MPs and councillors in North Yorkshire are pressing for a NHS spending boost in the county, which is among the 10 per cent lowest funded in the country.
But yesterday the NHS Commissioning Board said it planned to carry out a “fundamental review” of a new formula to allocate funding to newly-created GP- led clinical commissioning groups.
NHS bosses said they were concerned it would “predominantly have resulted in higher growth for areas that already have the best health outcomes compared to those with the worst”. “On the face of it, this appears inconsistent with the NHS Commissioning Board’s public purpose to improve health outcomes for all patients and citizens and reduce health inequalities,” they added.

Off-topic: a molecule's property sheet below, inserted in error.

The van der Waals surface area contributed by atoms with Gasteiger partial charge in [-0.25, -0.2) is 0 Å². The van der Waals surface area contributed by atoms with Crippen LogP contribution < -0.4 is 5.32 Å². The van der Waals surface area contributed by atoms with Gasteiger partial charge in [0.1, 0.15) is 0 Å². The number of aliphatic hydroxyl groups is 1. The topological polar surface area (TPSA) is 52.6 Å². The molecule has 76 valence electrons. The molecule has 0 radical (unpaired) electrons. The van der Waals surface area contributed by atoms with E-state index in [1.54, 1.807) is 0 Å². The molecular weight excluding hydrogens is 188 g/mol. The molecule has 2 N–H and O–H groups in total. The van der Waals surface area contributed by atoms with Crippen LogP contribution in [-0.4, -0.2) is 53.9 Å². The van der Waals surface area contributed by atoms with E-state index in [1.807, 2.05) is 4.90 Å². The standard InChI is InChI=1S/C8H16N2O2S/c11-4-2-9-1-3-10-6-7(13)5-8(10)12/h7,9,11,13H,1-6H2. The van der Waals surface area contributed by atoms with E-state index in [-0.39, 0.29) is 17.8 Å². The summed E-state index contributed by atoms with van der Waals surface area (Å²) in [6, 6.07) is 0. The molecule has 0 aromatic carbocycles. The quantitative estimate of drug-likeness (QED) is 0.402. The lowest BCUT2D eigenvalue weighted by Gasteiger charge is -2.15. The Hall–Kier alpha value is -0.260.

They had decided to give each group the same increase in 2013-14, instead of distributing funds according to the new formula.
If more cash is given to areas with worse health outcomes, this would benefit large parts of the region, but would hit North Yorkshire. It could also put the board on a collision course with Tory Ministers as it would typically mean cash migrating to the North.
Selby and Ainsty MP Nigel Adams, who met Health Secretary Jeremy Hunt last week over the issue, said MPs from the county would make the case for a “fairer” funding formula to address the rurality of the area and the high numbers of over-85s living there.
“Too much weighting has been put on social deprivation and not enough on age profile and rurality,” he said.
Coun Jim Clark, chairman of North Yorkshire County Council’s health scrutiny committee, said neither the latest funding uplift nor changes to the formula would help the county. Senior NHS officials should visit to hear about its problems, he added.
‘Hurricane’ of cuts: Page 6.